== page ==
He was fined $NZ450 and disqualified from driving for 12 months.

New Caledonia

Only a handful of beaches are open in Noumea, New Caledonia, following another shark attack last Saturday evening.

A man was not injured in the attack at the capital's southern beach of Anse Vata when he was on his foil board.

The Noumea City Council closed most of its beaches on its southern coast until further notice.

In a statement on Monday, the council announced there would be more sporadic killings of sharks to reduce numbers.


Niue's Public Service Commission and Department of Education have been trying to address a shortage of qualified teachers.

TV Niue reports high teacher turnover is a concerning issue in other countries including New Zealand, but its impact is felt worse in Niue where the salaries offered are much lower compared to their New Zealand counterparts.

Director of Education Birtha Togahai said the situation is being managed as they start the school term.

She said they have managed to do the interviews and fill all the vacancies.

TV Niue reports that, together with the Public Service Commission, the Education department does regular recruitment from overseas, mainly from the Philippines and Fiji.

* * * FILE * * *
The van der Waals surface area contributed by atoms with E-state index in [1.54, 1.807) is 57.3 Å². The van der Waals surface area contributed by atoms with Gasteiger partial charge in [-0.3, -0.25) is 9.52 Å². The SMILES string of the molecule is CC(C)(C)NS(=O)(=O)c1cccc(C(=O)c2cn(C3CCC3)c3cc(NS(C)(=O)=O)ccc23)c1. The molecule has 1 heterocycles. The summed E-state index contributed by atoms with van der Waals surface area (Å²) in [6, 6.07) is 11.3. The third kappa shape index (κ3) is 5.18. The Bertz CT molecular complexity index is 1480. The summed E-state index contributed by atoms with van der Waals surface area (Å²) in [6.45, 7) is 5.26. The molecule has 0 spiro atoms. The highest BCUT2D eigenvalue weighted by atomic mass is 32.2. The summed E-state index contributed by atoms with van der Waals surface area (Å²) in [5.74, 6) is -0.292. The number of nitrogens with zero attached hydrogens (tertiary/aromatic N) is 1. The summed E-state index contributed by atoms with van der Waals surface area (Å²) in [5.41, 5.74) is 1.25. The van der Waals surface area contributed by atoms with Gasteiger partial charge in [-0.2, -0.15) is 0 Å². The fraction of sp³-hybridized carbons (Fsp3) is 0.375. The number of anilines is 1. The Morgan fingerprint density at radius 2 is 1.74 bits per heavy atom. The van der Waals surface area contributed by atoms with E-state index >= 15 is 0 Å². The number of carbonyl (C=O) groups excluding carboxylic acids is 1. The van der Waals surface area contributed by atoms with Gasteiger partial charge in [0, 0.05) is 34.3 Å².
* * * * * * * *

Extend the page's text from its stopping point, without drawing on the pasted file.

But there are always risks when the teachers are offered better-paid teaching positions in New Zealand, after working in Niue for several years.


A bill to introduce caning as a form of punishment is stirring public debate on Guam.

Formally introduced to Guam's Senate on January 27, the bill proposes judicial caning as punishment for inmates convicted of violent crimes.

Senator Dwayne San Nicolas said caning will curb Guam's growing crime rate.

San Nicolas said it's a stronger deterrent to criminals than longer prison sentences.

"We constantly give them time; we give them longer prison sentences....to a loved one," he said.

New Caledonia

The French Meteorological Service said there is a moderate chance of a tropical depression forming in the middle of the week near New Caledonia.

The territory is set to receive rain throughout the rest of the week.

Weather warnings have been placed for almost all the territory except for Pine island on the south-eastern tip.

Pacific Oceania tennis

The Pacific Oceania tennis team lost a dramatic Davis Cup tie in Barbados by 3-2.

Barbados secured the Group 2 tie in the deciding rubber when Kaipo Marshall came from a set down to defeat Vanuatu's Clement Mainguy 4-6, 7-5, 6-3.

It was an agonising defeat for the Pacific-Oceania team after Colin Sinclair and Brett Baudinet earlier won their doubles tie to establish a 2-1 lead.

However, Sinclair subsequently lost his singles match against Barbados No.1 Darian King in straight sets, forcing the decider.


Josie Nicolas of Papua New Guinea has been crowned as the new Miss Pacific Islands.

She wins Papua New Guinea's 3rd Miss Pacific Islands Crown.

The event took place in Apia, Samoa.

Reigning Miss Pacific Islands, Fonoifafo McFarland-Seumanu congratulated the contestants.